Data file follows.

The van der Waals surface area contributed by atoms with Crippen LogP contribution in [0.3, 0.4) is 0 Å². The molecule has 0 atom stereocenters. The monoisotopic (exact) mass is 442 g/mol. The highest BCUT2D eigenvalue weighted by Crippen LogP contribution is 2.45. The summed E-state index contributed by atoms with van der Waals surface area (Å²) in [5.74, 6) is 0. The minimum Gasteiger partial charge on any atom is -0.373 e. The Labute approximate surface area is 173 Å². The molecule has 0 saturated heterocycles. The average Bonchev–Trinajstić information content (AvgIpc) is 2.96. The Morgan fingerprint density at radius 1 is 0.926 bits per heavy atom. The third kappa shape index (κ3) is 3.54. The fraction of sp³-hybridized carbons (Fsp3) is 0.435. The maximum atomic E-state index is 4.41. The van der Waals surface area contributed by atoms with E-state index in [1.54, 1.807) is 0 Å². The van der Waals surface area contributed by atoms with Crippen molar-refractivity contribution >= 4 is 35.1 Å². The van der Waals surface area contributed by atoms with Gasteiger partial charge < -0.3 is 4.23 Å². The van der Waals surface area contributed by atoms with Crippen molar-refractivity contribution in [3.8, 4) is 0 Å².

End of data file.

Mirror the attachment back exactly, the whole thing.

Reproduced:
The van der Waals surface area contributed by atoms with Crippen LogP contribution in [0.3, 0.4) is 0 Å². The molecule has 0 atom stereocenters. The monoisotopic (exact) mass is 442 g/mol. The highest BCUT2D eigenvalue weighted by Crippen LogP contribution is 2.45. The summed E-state index contributed by atoms with van der Waals surface area (Å²) in [5.74, 6) is 0. The minimum Gasteiger partial charge on any atom is -0.373 e. The Labute approximate surface area is 173 Å². The molecule has 0 saturated heterocycles. The average Bonchev–Trinajstić information content (AvgIpc) is 2.96. The Morgan fingerprint density at radius 1 is 0.926 bits per heavy atom. The third kappa shape index (κ3) is 3.54. The fraction of sp³-hybridized carbons (Fsp3) is 0.435. The maximum atomic E-state index is 4.41. The van der Waals surface area contributed by atoms with E-state index in [1.54, 1.807) is 0 Å². The van der Waals surface area contributed by atoms with Crippen molar-refractivity contribution >= 4 is 35.1 Å². The van der Waals surface area contributed by atoms with Gasteiger partial charge < -0.3 is 4.23 Å². The van der Waals surface area contributed by atoms with Crippen molar-refractivity contribution in [3.8, 4) is 0 Å².